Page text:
Restaurant Review – Craft London – The London Economic
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Restaurant Review – Craft London

By Jonathan Hatchman, Food Editor, @TLE_Food

Home to the Prime Meridian, a bustling market that’s been trading since the 14th Century, Christopher Wren’s Architectural masterpieces Royal Observatory and the Royal Naval College, as well as The O2 Arena: Greenwich is a global tourist hotspot, yet there’s still a criminal lack of good quality restaurants. The Market itself contains a wondrous selection of street food stalls, but if you’re local and plan on eating out anytime during the week or after about 4pm on a weekend, you’ll be hard-pressed to find anything exceptional. Sticks ‘n’ Sushi is impressive, yet niche and expensive, Café Sol has disappeared and Desperadoes is at threat of closing also. If chain restaurants are what you’re after, there are three (yes, three!) Nando’s within a stones throw of each other, and as for The O2 Arena’s internal restaurant selection, the less said, the better. Efe’s Meze and Zaibatsu out on the Trafalgar Road towards East Greenwich do offer some fair-priced authenticity and there’s more “gastro pubs” than Tom Kerridge’s ideal Empire, but until recently, seasonal British produce-filled menus seemed as rare as a Wetherspoon’s with a Michelin Star.

Thankfully, Craft London has arrived just in time with the constant re-development of what used to be Greenwich Marshes until the disastrous Millennium Dome was constructed, before becoming one of the World’s most prestigious live music venues. Situated on the path between North Greenwich Tube Station and the entrance to the aforementioned venue, Stevie Parle’s latest venture is a welcome addition to Greenwich Peninsula. Famed for their accomplished menu that’s quintessentially British, featuring produce so local that the majority of it is grown within a stones’ throw from the restaurant, while all of the Meat Smoking and Curing is done onsite. The restaurant complex even keeps its own Bees, for Heaven’s sake.

Ross Chicken, Bone Broth & Dumplings With Ramson Emulsion, Pickled Alexanders, Pork Scratchings & Kombucha Egg

Ross Chicken, Bone Broth & Dumplings With Ramson Emulsion, Pickled Alexanders, Pork Scratchings & Kombucha Egg

Upon traipsing up the stairs at a prime lunch time, the modern restaurant space was almost empty, so having been seated right next to the window, over looking the Meadow that belongs to the restaurant, whilst to the right of us; some poor souls were half-heartedly climbing the O2’s monolithic structure in the blistering midday heat. We soon found ourselves tucking into some delicious Sourdough and Bread fresh from the Kitchen’s Tandoor oven, accompanied by an artery-clogging slab of Clarified Butter (made on site, needless to say). Choosing from the A La Carte menu, to start I opted for the I.P.A. Cured Galloway Beef Leg (£9.50), featuring subtly flavoured trimmings of Meat served as part of a salad with Beetroot and Radish leaves: good but not as expectation exceeding as my companion’s Smoked and Grilled Eel (£12.50), glazed with a sticky Treacle. On to the mains, the Ross Chicken dish (£24) caught my attention the most, served almost like an English Ramen equivalent, with an ample portion of Chicken, a Lilac Kombucha Egg, and a Cheesy Dumpling, while a cup of warm Bone Broth is poured over, not forgetting the side plate that contains Pickled Alexanders, which when added to the Broth bring a new dimension of sweetness to the dish, as well as two Deep-Fried slices of Pork Crackling. The portion size of this dish is gargantuan, which could be off putting for some, you’re faced with the choice of enjoying the delectable dish at a reasonable pace so that the Broth eventually loses its warmth before you’ve reached the half-way point, or wolfing the whole dish almost competitively, retaining the dish’s optimum heat. Just don’t leave the Crackling to last, as we did, as the perfect crunch would’ve been much more enjoyable at the start of the meal, fresh from the pan. My companion’s Butter poached Turbot (£32), on the other hand, was wonderful.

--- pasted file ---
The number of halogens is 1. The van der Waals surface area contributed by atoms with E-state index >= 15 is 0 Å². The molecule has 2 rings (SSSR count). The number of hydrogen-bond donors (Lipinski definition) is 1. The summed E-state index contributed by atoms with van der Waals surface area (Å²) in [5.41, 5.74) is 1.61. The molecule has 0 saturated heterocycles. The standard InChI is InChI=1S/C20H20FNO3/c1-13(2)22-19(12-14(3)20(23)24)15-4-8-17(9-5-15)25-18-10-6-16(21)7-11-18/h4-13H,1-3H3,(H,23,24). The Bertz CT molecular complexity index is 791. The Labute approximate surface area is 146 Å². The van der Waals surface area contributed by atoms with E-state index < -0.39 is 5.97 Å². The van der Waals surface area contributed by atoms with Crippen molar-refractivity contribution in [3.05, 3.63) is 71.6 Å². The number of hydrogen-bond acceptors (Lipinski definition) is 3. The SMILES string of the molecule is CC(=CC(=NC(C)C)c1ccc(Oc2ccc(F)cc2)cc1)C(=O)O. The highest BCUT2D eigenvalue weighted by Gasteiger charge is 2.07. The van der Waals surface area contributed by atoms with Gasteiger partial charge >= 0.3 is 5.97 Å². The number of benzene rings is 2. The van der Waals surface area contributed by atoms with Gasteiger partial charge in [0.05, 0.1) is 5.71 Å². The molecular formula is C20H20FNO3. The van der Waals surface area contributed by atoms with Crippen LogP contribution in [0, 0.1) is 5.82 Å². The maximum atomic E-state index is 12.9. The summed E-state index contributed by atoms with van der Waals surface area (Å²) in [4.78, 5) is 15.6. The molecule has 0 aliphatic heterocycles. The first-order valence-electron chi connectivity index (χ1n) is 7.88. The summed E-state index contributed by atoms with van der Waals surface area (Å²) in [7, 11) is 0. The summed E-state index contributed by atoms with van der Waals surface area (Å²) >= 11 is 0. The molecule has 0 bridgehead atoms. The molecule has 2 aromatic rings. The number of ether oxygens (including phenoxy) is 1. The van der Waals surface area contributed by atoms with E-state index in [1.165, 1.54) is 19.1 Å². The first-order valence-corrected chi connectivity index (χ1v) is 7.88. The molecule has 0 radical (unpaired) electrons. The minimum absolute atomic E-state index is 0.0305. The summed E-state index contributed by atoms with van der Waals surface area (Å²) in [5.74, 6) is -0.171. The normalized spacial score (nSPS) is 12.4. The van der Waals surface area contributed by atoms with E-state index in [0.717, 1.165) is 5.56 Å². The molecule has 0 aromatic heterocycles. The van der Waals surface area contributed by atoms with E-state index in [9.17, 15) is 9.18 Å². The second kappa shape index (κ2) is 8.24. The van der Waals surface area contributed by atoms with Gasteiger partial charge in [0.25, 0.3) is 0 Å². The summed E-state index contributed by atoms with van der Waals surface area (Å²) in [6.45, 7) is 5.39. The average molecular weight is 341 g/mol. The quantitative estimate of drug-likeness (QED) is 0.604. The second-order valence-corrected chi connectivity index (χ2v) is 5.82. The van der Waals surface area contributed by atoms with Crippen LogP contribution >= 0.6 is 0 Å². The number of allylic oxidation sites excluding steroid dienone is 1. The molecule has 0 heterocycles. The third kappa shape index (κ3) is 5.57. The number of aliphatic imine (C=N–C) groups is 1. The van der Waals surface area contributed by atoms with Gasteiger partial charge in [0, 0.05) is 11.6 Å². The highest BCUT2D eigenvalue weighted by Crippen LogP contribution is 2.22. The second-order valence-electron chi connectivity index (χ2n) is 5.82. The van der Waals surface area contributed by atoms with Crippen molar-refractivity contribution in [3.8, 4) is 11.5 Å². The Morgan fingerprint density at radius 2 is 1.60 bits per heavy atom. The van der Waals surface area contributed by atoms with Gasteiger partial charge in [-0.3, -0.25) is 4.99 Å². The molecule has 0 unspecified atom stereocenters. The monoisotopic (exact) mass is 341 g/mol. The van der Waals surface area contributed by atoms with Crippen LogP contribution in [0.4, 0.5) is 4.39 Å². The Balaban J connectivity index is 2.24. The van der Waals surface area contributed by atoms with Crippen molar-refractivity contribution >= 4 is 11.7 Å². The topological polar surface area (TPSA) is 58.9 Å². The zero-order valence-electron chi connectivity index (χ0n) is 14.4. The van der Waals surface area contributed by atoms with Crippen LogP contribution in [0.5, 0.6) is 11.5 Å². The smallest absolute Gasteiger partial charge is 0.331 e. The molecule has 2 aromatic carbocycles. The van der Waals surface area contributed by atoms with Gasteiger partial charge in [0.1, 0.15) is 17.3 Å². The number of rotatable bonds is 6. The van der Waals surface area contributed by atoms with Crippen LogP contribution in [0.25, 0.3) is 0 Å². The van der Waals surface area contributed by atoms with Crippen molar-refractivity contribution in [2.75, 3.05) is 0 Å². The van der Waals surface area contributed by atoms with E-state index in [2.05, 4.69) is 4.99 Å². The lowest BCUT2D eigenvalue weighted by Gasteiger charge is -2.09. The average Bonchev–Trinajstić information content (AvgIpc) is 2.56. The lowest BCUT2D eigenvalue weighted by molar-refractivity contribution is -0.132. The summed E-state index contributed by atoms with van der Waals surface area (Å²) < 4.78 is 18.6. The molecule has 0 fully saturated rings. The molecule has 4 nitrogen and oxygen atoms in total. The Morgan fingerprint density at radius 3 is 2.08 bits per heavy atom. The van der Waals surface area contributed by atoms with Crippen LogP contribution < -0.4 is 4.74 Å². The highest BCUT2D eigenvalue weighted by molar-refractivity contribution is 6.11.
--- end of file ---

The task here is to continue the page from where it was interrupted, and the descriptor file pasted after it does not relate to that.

As for desserts, the Creamed Barley Pudding (£9) with Strawberries and Pea Olive Oil (yes, it really does work) would’ve benefitted from a little more Meringue, but the Warm Honey Rye Cakes (£7) are well worth the wait, served with Raw Cream or a supplementary dram of ‘Spurious Barrel’ (a specially distilled Scotch Whiskey) bring the whole meal’s finest moment. To ask whether Craft was the best restaurant within the shadow O2 would be a silly question. Craft delivers far beyond expectations, leaving this writer impatiently awaiting his return.

Craft London can be found at Peninsula Square, Greenwich, SE10 0SQ.

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